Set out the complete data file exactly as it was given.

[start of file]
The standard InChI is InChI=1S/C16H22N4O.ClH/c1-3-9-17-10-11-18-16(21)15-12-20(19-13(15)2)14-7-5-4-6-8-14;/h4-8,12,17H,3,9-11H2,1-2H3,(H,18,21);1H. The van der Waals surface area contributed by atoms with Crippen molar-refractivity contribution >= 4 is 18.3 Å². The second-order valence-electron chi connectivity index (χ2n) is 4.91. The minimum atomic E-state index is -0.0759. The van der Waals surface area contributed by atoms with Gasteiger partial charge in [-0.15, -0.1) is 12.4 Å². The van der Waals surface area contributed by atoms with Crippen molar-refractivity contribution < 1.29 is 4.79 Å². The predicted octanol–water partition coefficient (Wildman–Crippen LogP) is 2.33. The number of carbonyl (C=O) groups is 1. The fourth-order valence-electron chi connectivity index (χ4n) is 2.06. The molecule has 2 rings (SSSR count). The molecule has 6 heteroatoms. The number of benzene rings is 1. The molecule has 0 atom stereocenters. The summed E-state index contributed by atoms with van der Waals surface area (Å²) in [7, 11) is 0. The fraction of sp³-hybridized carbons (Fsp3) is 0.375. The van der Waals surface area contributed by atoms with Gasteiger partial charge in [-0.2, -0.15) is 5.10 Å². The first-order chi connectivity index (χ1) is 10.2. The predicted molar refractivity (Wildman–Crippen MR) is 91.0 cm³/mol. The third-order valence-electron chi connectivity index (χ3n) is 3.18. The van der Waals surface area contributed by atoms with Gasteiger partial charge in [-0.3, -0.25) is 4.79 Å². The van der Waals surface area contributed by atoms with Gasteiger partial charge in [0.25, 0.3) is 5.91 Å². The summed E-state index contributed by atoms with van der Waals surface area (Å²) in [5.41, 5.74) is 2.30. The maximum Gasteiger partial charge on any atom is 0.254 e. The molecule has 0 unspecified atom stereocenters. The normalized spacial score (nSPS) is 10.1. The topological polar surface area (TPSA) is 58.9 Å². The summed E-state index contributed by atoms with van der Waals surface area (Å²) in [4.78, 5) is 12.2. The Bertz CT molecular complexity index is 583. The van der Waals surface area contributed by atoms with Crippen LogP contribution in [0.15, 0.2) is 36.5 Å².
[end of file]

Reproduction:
The standard InChI is InChI=1S/C16H22N4O.ClH/c1-3-9-17-10-11-18-16(21)15-12-20(19-13(15)2)14-7-5-4-6-8-14;/h4-8,12,17H,3,9-11H2,1-2H3,(H,18,21);1H. The van der Waals surface area contributed by atoms with Crippen molar-refractivity contribution >= 4 is 18.3 Å². The second-order valence-electron chi connectivity index (χ2n) is 4.91. The minimum atomic E-state index is -0.0759. The van der Waals surface area contributed by atoms with Gasteiger partial charge in [-0.15, -0.1) is 12.4 Å². The van der Waals surface area contributed by atoms with Crippen molar-refractivity contribution < 1.29 is 4.79 Å². The predicted octanol–water partition coefficient (Wildman–Crippen LogP) is 2.33. The number of carbonyl (C=O) groups is 1. The fourth-order valence-electron chi connectivity index (χ4n) is 2.06. The molecule has 2 rings (SSSR count). The molecule has 6 heteroatoms. The number of benzene rings is 1. The molecule has 0 atom stereocenters. The summed E-state index contributed by atoms with van der Waals surface area (Å²) in [7, 11) is 0. The fraction of sp³-hybridized carbons (Fsp3) is 0.375. The van der Waals surface area contributed by atoms with Gasteiger partial charge in [-0.2, -0.15) is 5.10 Å². The first-order chi connectivity index (χ1) is 10.2. The predicted molar refractivity (Wildman–Crippen MR) is 91.0 cm³/mol. The third-order valence-electron chi connectivity index (χ3n) is 3.18. The van der Waals surface area contributed by atoms with Gasteiger partial charge in [-0.3, -0.25) is 4.79 Å². The van der Waals surface area contributed by atoms with Gasteiger partial charge in [0.25, 0.3) is 5.91 Å². The summed E-state index contributed by atoms with van der Waals surface area (Å²) in [5.41, 5.74) is 2.30. The maximum Gasteiger partial charge on any atom is 0.254 e. The molecule has 0 unspecified atom stereocenters. The normalized spacial score (nSPS) is 10.1. The topological polar surface area (TPSA) is 58.9 Å². The summed E-state index contributed by atoms with van der Waals surface area (Å²) in [4.78, 5) is 12.2. The Bertz CT molecular complexity index is 583. The van der Waals surface area contributed by atoms with Crippen LogP contribution in [0.15, 0.2) is 36.5 Å².